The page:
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Bite the bullet on NextGen

With the world’s airlines struggling to survive the twin hazards of high fuel prices and dwindling passenger demand, it could be argued that proposals for satellite-based air-traffic control should be placed firmly back on the shelf where they have languished for up to a decade.

The main barrier to adoption of this new technology is cost. It is estimated that some US$35 billion is needed in the US alone to move the aviation system from radar and voice-based controls that date back to the 1950s, to established 21st Century satellite-based technologies, many of which are already used successfully in a host of terrestrial and marine applications.

What would it buy?

Of course US$35 billion is an enormous sum of money, but the potential advantages it would buy, in terms of increased air capacity, more efficient routing, fuel savings, cuts in pollution, major improvements in safety and greater predictability of service, would provide a profound boost to the US economy.

At a time when the outgoing Bush administration is prepared to commit up to US$250 billion to investments in the country’s banks, it is certainly worth considering whether there are more enlightened ways to spend a mere faction of that money.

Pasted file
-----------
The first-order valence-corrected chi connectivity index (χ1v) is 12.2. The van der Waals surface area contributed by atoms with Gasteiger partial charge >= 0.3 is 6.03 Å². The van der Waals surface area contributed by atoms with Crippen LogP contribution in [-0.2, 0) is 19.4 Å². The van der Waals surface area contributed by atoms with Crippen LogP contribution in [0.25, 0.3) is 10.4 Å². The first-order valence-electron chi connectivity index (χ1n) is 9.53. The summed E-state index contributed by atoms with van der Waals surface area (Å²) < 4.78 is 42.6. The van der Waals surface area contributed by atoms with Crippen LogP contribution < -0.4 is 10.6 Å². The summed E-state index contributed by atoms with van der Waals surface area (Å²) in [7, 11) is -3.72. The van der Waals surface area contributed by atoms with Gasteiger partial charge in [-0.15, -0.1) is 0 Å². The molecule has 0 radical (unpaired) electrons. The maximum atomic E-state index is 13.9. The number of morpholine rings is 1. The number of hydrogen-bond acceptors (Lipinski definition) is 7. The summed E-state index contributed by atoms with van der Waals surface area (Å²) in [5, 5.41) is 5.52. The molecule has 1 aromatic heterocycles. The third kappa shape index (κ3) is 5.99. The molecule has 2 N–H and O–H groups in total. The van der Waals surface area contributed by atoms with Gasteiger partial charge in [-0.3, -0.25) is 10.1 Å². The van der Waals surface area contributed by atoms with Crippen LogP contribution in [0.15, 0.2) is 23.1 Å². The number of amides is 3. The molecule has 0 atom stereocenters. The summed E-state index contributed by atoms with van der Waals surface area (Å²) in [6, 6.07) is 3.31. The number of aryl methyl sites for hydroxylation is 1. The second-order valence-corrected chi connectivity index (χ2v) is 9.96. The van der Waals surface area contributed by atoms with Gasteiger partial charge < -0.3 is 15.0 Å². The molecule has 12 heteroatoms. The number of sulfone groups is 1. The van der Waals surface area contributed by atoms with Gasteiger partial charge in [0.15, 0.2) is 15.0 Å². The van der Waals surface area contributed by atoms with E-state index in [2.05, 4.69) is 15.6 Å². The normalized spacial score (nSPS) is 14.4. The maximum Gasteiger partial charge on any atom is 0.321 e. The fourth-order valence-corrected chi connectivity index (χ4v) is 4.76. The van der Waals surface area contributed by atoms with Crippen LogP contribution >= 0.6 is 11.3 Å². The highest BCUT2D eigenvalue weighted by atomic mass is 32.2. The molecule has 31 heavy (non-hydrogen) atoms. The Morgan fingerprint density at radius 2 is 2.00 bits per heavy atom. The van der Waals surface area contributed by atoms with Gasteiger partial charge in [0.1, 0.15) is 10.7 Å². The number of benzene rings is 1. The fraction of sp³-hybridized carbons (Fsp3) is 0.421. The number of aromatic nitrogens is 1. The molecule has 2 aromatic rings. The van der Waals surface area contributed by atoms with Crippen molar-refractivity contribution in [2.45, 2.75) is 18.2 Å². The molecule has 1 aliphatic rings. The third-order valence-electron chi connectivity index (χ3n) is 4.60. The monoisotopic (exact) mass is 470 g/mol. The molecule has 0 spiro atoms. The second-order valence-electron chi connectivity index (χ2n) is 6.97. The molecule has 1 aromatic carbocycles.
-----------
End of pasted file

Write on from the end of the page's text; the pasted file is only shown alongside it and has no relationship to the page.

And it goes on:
After all, the Federal Aviation Administration estimates that the so-called NextGen technologies will generate savings of US$10 billion per year. I would wager that a three-and-a-half year payback period is better than the Bush administration can expect from its bank investments.

This time last year, the US aviation system was creaking at the seams as old technology struggled to handle record numbers of passengers. There is ample evidence to suggest that when the economy recovers, flight demand will resume once more. Given current technologies, there is every chance that the US will once again face severe flight delays, compromises in safety, inefficient use of planes and facilities, and unnecessarily high levels of pollution.

Sticking plaster solution

Certainly, few would argue that the problem will be solved by the Federal Aviation Administration’s plan to auction slots at New York’s airports. Such an approach is tantamount to putting a sticking plaster on a broken leg – it may make things look better in the short term (though that is arguable), but it will never provide a resolution to the problem.

With flight demand down at present, the US has an unrivaled opportunity to introduce 21st Century aviation technologies and to enable it to compete effectively in future. It is time the incoming president, be it McCain or Obama, took a look at what could be achieved by backing NextGen. Perhaps equally importantly, they should also consider the consequences for the US economy of struggling a few more years with outdated 1950s technology.



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